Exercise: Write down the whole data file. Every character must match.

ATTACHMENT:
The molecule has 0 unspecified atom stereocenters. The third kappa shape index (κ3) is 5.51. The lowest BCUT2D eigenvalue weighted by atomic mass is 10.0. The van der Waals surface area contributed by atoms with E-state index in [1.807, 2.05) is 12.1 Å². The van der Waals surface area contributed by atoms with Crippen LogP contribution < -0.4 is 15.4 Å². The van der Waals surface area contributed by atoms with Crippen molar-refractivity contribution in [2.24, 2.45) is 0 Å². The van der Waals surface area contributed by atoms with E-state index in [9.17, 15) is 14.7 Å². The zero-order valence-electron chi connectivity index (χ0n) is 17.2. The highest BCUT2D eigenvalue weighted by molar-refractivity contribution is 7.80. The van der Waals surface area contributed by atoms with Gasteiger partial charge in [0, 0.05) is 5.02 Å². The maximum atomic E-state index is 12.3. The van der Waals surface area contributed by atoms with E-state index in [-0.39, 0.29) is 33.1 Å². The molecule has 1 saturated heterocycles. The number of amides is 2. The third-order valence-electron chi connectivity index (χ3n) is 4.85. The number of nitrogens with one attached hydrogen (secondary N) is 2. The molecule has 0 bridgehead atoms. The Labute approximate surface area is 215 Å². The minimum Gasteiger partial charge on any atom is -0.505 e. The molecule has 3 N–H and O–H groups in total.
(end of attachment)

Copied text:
The molecule has 0 unspecified atom stereocenters. The third kappa shape index (κ3) is 5.51. The lowest BCUT2D eigenvalue weighted by atomic mass is 10.0. The van der Waals surface area contributed by atoms with E-state index in [1.807, 2.05) is 12.1 Å². The van der Waals surface area contributed by atoms with Crippen LogP contribution < -0.4 is 15.4 Å². The van der Waals surface area contributed by atoms with Crippen molar-refractivity contribution in [2.24, 2.45) is 0 Å². The van der Waals surface area contributed by atoms with E-state index in [9.17, 15) is 14.7 Å². The zero-order valence-electron chi connectivity index (χ0n) is 17.2. The highest BCUT2D eigenvalue weighted by molar-refractivity contribution is 7.80. The van der Waals surface area contributed by atoms with Gasteiger partial charge in [0, 0.05) is 5.02 Å². The maximum atomic E-state index is 12.3. The van der Waals surface area contributed by atoms with E-state index in [-0.39, 0.29) is 33.1 Å². The molecule has 1 saturated heterocycles. The number of amides is 2. The third-order valence-electron chi connectivity index (χ3n) is 4.85. The number of nitrogens with one attached hydrogen (secondary N) is 2. The molecule has 0 bridgehead atoms. The Labute approximate surface area is 215 Å². The minimum Gasteiger partial charge on any atom is -0.505 e. The molecule has 3 N–H and O–H groups in total.